The purpose of this study was to examine how urbanization influences tri-trophic interactions among the endemic Florida scrub plant Palafoxia feayi A. Gray (Asteraceae), a gallmaking midge, Asphondylia sp. (Diptera: Cecidomyiidae), and the associated parasitoid guild. We compared plant architecture, number of galls, and parasitoid species diversity between pristine and urban sites situated in and surrounding the Archbold Biological Station in Lake Placid, Florida. In particular, we addressed the following questions: (1) Do plants growing in urban vs. pristine sites differ in architecture? (2) If so, does this difference correspond to a change in the incidence of gall formation? (3) Is parasitoid species diversity and abundance increased or decreased in urban sites?

Study System

The plant Palafoxia feayi (Asteraceae) is found in scrub and pinelands of central and southern Florida. The genus Palafoxia contains a total of 9 species, and the center of diversity for the genus is in Texas (USDA, NRCS 2009). Members of this genus occur across the southern half of the United States from coast to coast (USDA, NRCS 2009). Palafoxia feayi is the only perennial in the genus. These plants are host to an undescribed dipteran gallmaker in the genus Asphondylia that produces galls mainly in the floral tissue (Gagné 1989; McIntyre unpublished data). Midge larvae are attacked by 4 undescribed hymenopteran parasitoid species in 3 different families: Torymus (Torymidae), Galeopsomyia (Eulophidae), Tenuipetiolus (Eurytomidae), and Rileya (Eurytomidae) (McIntyre unpublished data).


Surveys for plants, galls, and insects were conducted during May and Jun 2008 in 2 areas near Lake Placid, Florida—the Archbold Biological Station (ABS), 27°11′ 20″ N, 81° 20′ 26″ W, and vacant lots in the Placid Lakes housing subdivision (PL), 27°15′ 22 N, 81°22′ 57″ W. These areas differ in degree of urbanization. The Archbold Biological Station contains some of the last remaining contiguous tracts of Florida scrub. Sites at ABS are pristine and are only disturbed by frequent natural fires and prescribed burns. In contrast, Florida scrub in the Placid Lakes subdivision is subject to land clearing associated with housing development. Many of the urban sites used in this study were vacant lots that had been cleared for prospective development, although some of the sites were relatively undisturbed patches of scrub that were frequently subdivided by paved roads. As a result, urban scrub sites are severely fragmented by roads and development of surrounding lots.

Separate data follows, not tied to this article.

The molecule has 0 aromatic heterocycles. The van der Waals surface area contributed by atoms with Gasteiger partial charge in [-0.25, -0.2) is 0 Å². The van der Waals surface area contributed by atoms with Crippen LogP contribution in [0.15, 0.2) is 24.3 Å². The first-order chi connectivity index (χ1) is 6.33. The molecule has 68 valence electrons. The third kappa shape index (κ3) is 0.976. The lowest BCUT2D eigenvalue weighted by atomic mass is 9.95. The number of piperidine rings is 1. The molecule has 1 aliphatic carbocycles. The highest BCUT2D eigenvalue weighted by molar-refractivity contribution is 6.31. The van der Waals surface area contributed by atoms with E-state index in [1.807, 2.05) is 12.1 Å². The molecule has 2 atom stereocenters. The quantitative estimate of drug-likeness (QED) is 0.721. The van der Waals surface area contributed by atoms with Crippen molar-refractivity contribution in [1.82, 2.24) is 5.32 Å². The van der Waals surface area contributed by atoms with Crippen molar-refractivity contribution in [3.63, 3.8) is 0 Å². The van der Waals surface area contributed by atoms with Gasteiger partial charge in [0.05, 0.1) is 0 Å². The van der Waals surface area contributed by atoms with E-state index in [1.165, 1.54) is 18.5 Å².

At each of these locations we surveyed 10 m by 10 m plots separated by a minimum of 100 m. Plots were haphazardly selected and only plots containing P. feayi were included in the surveys. Initially, plants were surveyed to assess whether the presence of galls was correlated with plant architecture. Ten plots at ABS and 20 plots at PL were surveyed. Each plant with a minimum stem length of 30 cm was measured for a number of architectural features: main stem length to the nearest cm, the number of side branches, and the number of galls. Plants of this size were used because individuals were more easily located in the scrub and were more likely to have flowered (Asphondylia primarily forms galls in floral tissue). This survey provided enough plants to test for a correlation between plant architecture and gall presence. Subsequently, 20 plots at ABS and 15 plots at PL were surveyed for the number of plants and the number of galls per plant. This second survey allowed us to test whether there was a difference in the average number of galls per plot in pristine versus urban sites.

We examined parasitoid diversity by collecting 100 galls from plants at both ABS and PL. The galls were individually placed into 88.7-mL plastic cups and covered with Glad Press'N Seal® wrap. Galls were checked daily and emergence of insects was recorded. Insects were placed in 1.5mL microcentrifuge tubes containing 70% ethanol and stored in a freezer at -2O°C for later identification. If a gall appeared infected with fungus or became severely desiccated, it was dissected immediately to salvage as many collectable, identifiable insects as possible. After a period of 30 d all galls were dissected to determine the abundance of the remaining insects. Parasitoids were identified to genus with keys in Goulet & Huber (1993) and Gibson et al. (1997).